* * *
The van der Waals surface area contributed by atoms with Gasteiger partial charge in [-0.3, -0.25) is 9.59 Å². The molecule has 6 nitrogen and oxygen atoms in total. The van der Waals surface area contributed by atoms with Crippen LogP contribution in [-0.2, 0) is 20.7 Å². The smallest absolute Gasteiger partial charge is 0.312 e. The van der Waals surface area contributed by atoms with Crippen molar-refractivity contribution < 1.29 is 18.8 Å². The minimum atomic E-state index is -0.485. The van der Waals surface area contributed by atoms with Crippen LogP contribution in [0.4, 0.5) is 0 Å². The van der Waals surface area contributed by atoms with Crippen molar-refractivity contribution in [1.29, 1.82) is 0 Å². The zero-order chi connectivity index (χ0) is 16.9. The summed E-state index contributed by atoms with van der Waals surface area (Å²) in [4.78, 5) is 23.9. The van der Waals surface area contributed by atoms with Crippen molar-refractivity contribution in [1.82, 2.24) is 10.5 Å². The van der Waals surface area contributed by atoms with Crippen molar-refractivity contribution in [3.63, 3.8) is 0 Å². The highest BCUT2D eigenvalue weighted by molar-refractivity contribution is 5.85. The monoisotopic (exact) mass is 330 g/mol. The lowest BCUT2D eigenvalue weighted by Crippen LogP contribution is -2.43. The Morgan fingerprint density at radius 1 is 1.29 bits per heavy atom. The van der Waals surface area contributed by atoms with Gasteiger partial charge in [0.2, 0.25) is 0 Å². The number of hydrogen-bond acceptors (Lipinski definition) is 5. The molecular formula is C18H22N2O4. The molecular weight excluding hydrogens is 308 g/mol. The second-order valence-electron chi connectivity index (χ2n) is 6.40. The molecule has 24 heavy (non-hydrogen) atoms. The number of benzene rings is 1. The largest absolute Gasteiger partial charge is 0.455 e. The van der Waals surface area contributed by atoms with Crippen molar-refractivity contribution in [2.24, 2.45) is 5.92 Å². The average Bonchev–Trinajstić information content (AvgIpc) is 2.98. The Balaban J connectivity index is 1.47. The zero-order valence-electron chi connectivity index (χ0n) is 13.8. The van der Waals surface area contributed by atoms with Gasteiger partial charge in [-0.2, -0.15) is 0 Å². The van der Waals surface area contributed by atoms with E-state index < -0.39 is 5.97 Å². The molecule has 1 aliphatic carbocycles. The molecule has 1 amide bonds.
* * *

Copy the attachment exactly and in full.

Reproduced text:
The van der Waals surface area contributed by atoms with Gasteiger partial charge in [-0.3, -0.25) is 9.59 Å². The molecule has 6 nitrogen and oxygen atoms in total. The van der Waals surface area contributed by atoms with Crippen LogP contribution in [-0.2, 0) is 20.7 Å². The smallest absolute Gasteiger partial charge is 0.312 e. The van der Waals surface area contributed by atoms with Crippen molar-refractivity contribution < 1.29 is 18.8 Å². The minimum atomic E-state index is -0.485. The van der Waals surface area contributed by atoms with Crippen LogP contribution in [0.4, 0.5) is 0 Å². The van der Waals surface area contributed by atoms with Crippen molar-refractivity contribution in [1.29, 1.82) is 0 Å². The zero-order chi connectivity index (χ0) is 16.9. The summed E-state index contributed by atoms with van der Waals surface area (Å²) in [4.78, 5) is 23.9. The van der Waals surface area contributed by atoms with Crippen molar-refractivity contribution in [1.82, 2.24) is 10.5 Å². The van der Waals surface area contributed by atoms with Crippen molar-refractivity contribution in [3.63, 3.8) is 0 Å². The highest BCUT2D eigenvalue weighted by molar-refractivity contribution is 5.85. The monoisotopic (exact) mass is 330 g/mol. The lowest BCUT2D eigenvalue weighted by Crippen LogP contribution is -2.43. The Morgan fingerprint density at radius 1 is 1.29 bits per heavy atom. The van der Waals surface area contributed by atoms with Gasteiger partial charge in [0.2, 0.25) is 0 Å². The number of hydrogen-bond acceptors (Lipinski definition) is 5. The molecular formula is C18H22N2O4. The molecular weight excluding hydrogens is 308 g/mol. The second-order valence-electron chi connectivity index (χ2n) is 6.40. The molecule has 24 heavy (non-hydrogen) atoms. The number of benzene rings is 1. The largest absolute Gasteiger partial charge is 0.455 e. The van der Waals surface area contributed by atoms with Crippen molar-refractivity contribution in [2.24, 2.45) is 5.92 Å². The average Bonchev–Trinajstić information content (AvgIpc) is 2.98. The Balaban J connectivity index is 1.47. The zero-order valence-electron chi connectivity index (χ0n) is 13.8. The van der Waals surface area contributed by atoms with Gasteiger partial charge in [-0.2, -0.15) is 0 Å². The van der Waals surface area contributed by atoms with E-state index < -0.39 is 5.97 Å². The molecule has 1 aliphatic carbocycles. The molecule has 1 amide bonds.